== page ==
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We know all about Leonardo's life since he found stardom. But what was he like when he was growing up? Leonardo has experienced the best and worst of Hollywood, having lived as a child among drug addicts in an area of Tinseltown he calls Scumsville. His parents separated when he was a baby and, as JOHN EARLS reports, while Leonardo now gets pounds 12 million a movie, his dirt-poor childhood has left a lasting impression on his attitude to money. Often mistaken for a girl because of his long blond hair, Leonardo was unpopular at school and had to act the class clown to escape bullies. But it wasn't all misery. He says his parents made sure he didn't suffer from their break-up - and his acting helped him win girls...

EONARDO Wilhelm DiCaprio was born in Los Angeles on November 11, 1974, making his starsign Scorpio. Leonardo's parents, George DiCaprio and Irmelin Idenbirken, met and fell in love while studying at a New York college in 1963.

Irmelin, a legal secretary until she became Leonardo's manager, had moved with her own family from Germany when she was four. George, who is half- Italian, was on the fringes of America's early hippies, the Beat Generation.

He was friends with leading writers of the time like Charles Bukowski.

George, who still grows his grey hair down to his waist, had also lived with Sterling Morrisson, guitarist with influential Sixties rock band Velvet Underground. George and Irmelin married in 1965 and travelled around America as hippies.

It was while they were on a second honeymoon in Italy, celebrating Irmelin's pregnancy, that the fateful moment came which decided what George and Irmelin should call their unborn son. "My mom felt me kicking while they were looking at a Leonardo da Vinci painting in the Uffizi gallery in Florence and they took it as a message," said Leonardo.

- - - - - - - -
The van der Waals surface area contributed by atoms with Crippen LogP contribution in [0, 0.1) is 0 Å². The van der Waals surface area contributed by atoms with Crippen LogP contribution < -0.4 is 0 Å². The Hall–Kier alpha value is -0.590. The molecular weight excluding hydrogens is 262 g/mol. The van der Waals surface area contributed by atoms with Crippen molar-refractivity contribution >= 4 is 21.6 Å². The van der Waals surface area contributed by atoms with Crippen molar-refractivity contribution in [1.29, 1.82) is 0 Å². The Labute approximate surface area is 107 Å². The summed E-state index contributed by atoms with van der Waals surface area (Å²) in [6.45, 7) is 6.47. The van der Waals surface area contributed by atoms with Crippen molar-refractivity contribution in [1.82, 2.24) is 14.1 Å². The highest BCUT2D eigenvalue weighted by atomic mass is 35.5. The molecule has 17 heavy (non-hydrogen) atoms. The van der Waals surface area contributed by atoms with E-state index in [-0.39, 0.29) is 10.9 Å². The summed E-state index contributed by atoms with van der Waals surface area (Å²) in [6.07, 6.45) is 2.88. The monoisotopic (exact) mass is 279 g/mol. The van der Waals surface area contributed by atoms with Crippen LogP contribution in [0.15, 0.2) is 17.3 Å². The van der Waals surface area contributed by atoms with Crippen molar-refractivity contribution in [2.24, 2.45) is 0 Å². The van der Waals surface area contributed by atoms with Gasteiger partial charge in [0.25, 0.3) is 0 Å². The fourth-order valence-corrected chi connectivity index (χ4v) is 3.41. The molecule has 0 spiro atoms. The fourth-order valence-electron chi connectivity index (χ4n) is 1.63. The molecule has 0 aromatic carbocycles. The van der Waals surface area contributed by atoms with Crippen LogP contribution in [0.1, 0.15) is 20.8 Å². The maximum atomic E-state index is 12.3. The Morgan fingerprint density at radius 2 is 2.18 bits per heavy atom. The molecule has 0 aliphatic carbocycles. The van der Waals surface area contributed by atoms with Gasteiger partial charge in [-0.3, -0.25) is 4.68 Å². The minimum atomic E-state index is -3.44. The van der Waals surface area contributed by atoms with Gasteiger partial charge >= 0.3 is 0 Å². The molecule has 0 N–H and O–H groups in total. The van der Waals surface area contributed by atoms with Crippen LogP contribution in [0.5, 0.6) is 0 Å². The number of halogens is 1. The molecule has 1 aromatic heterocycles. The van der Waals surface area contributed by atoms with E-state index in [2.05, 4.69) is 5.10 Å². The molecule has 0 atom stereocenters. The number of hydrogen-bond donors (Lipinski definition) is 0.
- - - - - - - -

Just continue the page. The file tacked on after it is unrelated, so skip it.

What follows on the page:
Having travelled for so long, the DiCaprios decided to settle down before Leonardo's birth. They ended up in Los Angeles, in the poverty-stricken East Hollywood suburb.

"My parents moved to Los Angeles when they had me," Leonardo said. "They'd heard it was such a great place and they chose Hollywood because they figured that's where all the great stuff was going on in this town. Meanwhile, it was the most disgusting place to be..."

Sadly, the domestic life didn't suit George and Irmelin after so long as free spirits. Although the couple have never officially divorced, they split up when Leonardo was just a year old.

Leonardo had just learned to walk and talk and his parents tried to ensure that the toddler wasn't affected by their separation.

They sent him away on a Russian cruise ship with Irmelin's parents, Wilhelm - from whom Leonardo got his middle name - and Helene.

By the time Leonardo returned from his first holiday, George and Irmelin had moved their belongings into separate homes.

Although the couple were determined to stay on good terms for the sake of their child, Irmelin - now 53 - had to take George to court before he would pay any maintenance for Leonardo's upbringing.

Even more into the hippy lifestyle than his ex-wife, George earned little money from a succession of hand-to-mouth jobs. He distributed tattoo magazines, arranged public readings by cult authors such as William Burroughs and Allen Ginsberg but earned most of his little money selling comic books from his garage. A sympathetic court decided that George, now 54, could only afford to pay Irmelin 20 dollars a week for Leonardo. Although he couldn't contribute financially, George spent as much time as possible visiting his son at home with Irmelin.

"My dad has always been there for me," said Leonardo. "I never missed out on a so-called normal father-son relationship because I saw him any time I wanted.

"He took me to all my auditions and helped start my career. We have always had a lot of fun together."

Leonardo says his parents' separation has never affected him. "My mom and dad were separated before I could talk properly, so I never knew any different," he said.

"We weren't the hippy family that everyone imagines. You couldn't call us apple-pie-and-Republican but we didn't meditate or live on organic food."

George lived two miles away in a ranch-style home with his current partner, physiologist Peggy Farrar, and her son Adam.

Irmelin and Leonardo lived in a squalid bungalow surrounded by junkies.

It overlooked Griffin Park, where Leonardo's hero James Dean filmed much of Rebel Without A Cause, but the houses themselves are so dilapidated that Leonardo now dubs the area Scumsville.